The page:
The latest issue of the Notices of the AMS contains several things very much worth reading. There’s the second part of a wonderful biographical article about Grothendieck written by Allyn Jackson (for some comments about the first part, see an earlier posting).
There’s also an excellent short expository piece by Barry Mazur that explains a bit about one of Grothendieck’s influential and still only partially understood ideas, that of a “motive”. In algebraic geometry the standard ways of defining topological invariants of topological spaces are of limited use, and one wants a much more algebraic notion of such an invariant. This is what a motive is supposed to somehow provide, but to even show that such conjectural motives have the properties one would like requires solving perhaps the biggest open problem in algebraic geometry, the Hodge Conjecture.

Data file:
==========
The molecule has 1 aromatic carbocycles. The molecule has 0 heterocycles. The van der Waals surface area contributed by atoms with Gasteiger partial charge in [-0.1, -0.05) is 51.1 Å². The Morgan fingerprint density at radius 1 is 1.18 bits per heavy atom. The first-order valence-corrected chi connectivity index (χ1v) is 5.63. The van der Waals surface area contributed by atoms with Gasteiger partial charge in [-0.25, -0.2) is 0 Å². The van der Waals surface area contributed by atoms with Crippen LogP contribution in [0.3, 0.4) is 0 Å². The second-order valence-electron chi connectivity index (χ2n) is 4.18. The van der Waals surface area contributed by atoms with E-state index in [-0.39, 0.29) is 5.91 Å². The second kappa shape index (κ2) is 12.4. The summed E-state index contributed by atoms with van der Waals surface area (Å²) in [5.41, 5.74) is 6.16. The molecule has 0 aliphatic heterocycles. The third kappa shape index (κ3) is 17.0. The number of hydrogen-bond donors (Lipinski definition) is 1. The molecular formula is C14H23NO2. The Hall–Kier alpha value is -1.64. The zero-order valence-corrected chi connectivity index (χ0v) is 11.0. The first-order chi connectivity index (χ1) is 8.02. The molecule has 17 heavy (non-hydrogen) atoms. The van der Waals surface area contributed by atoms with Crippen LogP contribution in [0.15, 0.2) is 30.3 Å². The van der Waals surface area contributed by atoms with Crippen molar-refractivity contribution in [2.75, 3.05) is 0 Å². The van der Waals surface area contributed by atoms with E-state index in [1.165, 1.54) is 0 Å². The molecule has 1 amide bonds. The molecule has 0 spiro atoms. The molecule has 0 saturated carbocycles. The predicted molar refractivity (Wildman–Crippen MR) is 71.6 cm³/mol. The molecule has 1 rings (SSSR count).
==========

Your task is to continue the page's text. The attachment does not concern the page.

Finally there’s a thought-provoking piece called The Elephant in the Internet by Daniel Biss about the effect of the internet on the mathematics literature. It contains some comments about the difference between standards in physics and mathematics, including an analogy of mathematics as classical and physics as popular music. His conclusion that “our current relationship to the Internet has the undeniable effect of degrading the sacrosanct status of the mathematical text” seems to me excessive and it’s a shame that he feels “hesitant to post my papers online; it always feels a little like leaving my infant in a dumpster.” I have some sympathy for his worry that preprint archives and contact with the more journalistic physics literature may make the mathematics literature much less authoritative than it used to be (this was also the concern of a similar article by Jaffe and Quinn published in the AMS Bulletin in 1993). But the lost golden age that Biss yearns for was not so golden. Much of the math literature was written to very high standards of rigor, but often in ways that made such uncompromising demands on the reader that virtually no one who was not already an expert could hope to understand what was being said. The fact that the internet has provided venues for much sloppier, unpolished, but more expository articles also has its very positive aspects.